Another harmful practice is the use of functioning labels. The “high-functioning” and “low-functioning” labels that autistic people are sometimes burdened with don’t always reflect what their internal experience is or what kind of supports they need now or in the future. Someone who may be seen as high-functioning may only appear that way to others, and may instead be suffering because of lack of supports, which may not exist for them because they seem too functional to need any help.
10. Acceptance gives our kids the best start in life and helps them grow up to be the best adults they can be.
It’s our role as parents to empower our children, to help them develop into the best versions of themselves. Not to control them or train them, but to educate them, help them understand themselves, and help identify what motivates them, calms them, and challenges them. Autistic kids will be adults one day, and most will live independently. Their parents won’t be with them all the time. So it’s important for them to develop the skills and gain the experience to make their own good choices. By working with how their brain works rather than against it, parents not only validate their kids, they also help them find their own unique solutions to problems and find their niche in the world. While they’re still young, teach your kids in a way that maintains their agency; beginning to make their own free choices and act independently when they’re still young will serve them well when they are adults. And they will thank you for it.
The world is already well aware of autism.
Autism awareness campaigns are no longer needed. If these ten points aren’t convincing enough and people want to keep focusing on the concept of autism awareness, well, perhaps focus on the awareness of the long- and short-term harm of ABA-based therapies, the awareness of the lack of autistic supports, the awareness of the comorbidity of autism and other diagnoses, and the awareness of the existence of autistic-led support groups and online communities. The autism community would benefit from these types of awareness.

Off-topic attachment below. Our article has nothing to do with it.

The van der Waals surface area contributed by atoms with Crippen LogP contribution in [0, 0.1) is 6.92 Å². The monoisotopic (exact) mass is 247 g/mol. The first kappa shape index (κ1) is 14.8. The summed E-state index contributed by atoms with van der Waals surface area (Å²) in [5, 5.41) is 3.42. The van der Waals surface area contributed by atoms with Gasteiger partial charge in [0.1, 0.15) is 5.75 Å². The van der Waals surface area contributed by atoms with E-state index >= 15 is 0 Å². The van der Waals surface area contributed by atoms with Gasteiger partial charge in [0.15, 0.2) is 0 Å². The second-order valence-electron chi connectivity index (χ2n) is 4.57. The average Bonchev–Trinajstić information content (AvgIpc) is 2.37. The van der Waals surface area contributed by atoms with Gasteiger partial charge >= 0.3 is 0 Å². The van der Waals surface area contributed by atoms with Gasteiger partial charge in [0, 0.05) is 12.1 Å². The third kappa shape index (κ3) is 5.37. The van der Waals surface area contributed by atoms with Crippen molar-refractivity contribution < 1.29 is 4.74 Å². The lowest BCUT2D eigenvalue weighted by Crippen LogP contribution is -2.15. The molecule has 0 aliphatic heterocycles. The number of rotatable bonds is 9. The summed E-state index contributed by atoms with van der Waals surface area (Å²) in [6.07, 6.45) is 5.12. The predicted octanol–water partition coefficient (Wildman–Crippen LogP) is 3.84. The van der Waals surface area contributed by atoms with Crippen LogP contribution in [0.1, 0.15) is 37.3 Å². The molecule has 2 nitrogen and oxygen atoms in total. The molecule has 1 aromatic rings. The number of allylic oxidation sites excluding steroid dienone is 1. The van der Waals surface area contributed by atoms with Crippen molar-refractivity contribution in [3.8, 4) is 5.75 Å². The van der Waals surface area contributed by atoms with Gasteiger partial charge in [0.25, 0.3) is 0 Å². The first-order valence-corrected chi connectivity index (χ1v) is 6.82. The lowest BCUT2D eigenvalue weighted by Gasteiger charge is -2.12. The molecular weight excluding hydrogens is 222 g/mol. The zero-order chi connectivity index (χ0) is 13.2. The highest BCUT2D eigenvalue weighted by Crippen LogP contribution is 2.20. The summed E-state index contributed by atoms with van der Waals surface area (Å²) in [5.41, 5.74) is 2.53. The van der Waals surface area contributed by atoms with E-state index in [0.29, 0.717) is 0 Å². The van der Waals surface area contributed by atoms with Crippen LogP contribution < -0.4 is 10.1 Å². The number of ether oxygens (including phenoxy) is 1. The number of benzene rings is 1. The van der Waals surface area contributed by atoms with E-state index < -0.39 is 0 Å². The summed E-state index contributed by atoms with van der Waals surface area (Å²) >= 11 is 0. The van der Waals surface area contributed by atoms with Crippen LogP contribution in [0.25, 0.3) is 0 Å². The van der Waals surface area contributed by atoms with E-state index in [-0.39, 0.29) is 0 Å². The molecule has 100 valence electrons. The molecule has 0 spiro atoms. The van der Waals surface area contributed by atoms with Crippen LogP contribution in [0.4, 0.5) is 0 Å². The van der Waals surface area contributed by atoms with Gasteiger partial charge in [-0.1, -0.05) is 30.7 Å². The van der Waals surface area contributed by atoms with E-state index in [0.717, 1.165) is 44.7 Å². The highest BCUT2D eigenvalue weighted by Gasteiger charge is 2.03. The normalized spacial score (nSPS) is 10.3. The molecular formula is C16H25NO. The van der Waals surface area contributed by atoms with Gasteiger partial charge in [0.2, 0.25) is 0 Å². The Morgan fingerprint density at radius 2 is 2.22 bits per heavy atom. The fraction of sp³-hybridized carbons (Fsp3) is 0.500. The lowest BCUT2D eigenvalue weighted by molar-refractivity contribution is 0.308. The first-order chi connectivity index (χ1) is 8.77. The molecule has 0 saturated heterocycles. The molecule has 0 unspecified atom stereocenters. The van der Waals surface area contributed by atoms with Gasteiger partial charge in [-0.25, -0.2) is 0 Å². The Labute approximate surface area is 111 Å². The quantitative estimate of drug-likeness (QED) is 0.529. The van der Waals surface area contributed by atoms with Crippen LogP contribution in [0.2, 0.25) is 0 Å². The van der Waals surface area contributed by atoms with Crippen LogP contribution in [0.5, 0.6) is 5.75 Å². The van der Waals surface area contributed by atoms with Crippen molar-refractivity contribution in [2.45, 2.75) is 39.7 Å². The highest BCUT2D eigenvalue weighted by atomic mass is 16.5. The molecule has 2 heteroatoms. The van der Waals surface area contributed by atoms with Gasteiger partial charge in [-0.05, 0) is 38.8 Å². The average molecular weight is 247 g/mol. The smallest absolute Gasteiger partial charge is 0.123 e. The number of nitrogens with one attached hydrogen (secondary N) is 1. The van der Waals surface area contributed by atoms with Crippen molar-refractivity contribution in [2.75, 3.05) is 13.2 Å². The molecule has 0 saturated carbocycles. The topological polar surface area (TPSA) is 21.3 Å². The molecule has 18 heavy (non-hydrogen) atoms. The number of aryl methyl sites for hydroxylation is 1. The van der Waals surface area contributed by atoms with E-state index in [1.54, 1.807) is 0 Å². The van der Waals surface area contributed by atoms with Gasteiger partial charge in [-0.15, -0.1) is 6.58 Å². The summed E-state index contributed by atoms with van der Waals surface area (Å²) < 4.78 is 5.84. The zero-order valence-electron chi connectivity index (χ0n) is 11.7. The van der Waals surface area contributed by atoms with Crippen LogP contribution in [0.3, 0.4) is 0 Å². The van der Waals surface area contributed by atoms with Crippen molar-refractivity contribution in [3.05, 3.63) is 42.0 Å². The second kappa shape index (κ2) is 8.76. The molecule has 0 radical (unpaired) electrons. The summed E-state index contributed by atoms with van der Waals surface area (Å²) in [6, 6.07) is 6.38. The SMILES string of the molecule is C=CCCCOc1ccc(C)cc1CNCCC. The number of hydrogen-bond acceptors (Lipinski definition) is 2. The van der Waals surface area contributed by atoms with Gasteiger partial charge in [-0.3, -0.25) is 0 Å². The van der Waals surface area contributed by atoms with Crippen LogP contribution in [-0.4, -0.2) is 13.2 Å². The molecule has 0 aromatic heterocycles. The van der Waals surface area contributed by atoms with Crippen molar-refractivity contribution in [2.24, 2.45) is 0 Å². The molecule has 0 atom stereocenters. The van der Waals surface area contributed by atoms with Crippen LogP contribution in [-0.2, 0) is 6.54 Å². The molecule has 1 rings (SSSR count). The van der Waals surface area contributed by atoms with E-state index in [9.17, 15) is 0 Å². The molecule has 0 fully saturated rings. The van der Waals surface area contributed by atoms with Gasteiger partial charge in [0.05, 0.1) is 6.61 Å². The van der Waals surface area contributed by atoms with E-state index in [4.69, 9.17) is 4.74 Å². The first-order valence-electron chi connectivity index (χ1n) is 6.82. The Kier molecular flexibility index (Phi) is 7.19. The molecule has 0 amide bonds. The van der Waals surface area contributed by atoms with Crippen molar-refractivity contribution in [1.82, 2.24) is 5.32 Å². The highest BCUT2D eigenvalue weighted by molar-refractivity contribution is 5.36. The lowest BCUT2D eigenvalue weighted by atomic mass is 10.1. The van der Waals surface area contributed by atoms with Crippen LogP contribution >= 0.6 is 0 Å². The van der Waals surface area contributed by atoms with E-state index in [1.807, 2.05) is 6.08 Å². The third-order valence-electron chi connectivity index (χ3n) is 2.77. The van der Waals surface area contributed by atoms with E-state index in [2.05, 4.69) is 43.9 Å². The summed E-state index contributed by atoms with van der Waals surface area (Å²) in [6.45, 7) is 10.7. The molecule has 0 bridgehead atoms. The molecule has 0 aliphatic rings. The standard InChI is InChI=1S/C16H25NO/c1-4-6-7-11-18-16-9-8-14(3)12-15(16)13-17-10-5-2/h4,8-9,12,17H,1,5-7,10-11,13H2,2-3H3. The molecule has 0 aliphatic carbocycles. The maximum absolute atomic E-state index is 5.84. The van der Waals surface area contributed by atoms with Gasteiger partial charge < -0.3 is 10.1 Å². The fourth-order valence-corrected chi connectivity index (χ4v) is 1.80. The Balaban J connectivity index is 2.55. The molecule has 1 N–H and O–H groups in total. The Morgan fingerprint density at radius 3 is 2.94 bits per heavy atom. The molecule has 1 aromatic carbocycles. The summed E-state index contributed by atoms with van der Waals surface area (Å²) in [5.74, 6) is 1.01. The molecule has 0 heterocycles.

#EndAwareness #AcceptanceNotAwareness #LivingOutsideTheBox #ActuallyAutistic
Jenny Bristol is an Editor at GeekDad and a founding Director at GeekMom, part of the Geek Family Network. She is a lifelong geek who spends her time learning, writing, homeschooling her two wickedly smart kids, losing herself in history, and mastering the art of traveling on a shoestring. Jenny was diagnosed as autistic at age 45, and it’s like her whole life finally became clear.
Autistic-Themed Comics Free on Geek Club Books:
- Hear Our Spectrum of Voices Comic
- Understanding Autism Comic by Rebecca Burgess
- Mighty League: The Horrible Hug Interactive Digital Comic for Kids
- Mighty League: The Terrible Taunting Interactive Digital Comic for Kids
- End Autism Awareness Comic by Jenny Bristol and Rebecca Burgess
Our website at Geek Club Books is a platform for autistic voices, positive autism advocacy and education, and sharing autism resources we think you’ll want to know about. Here are additional categories we cover and questions we explore: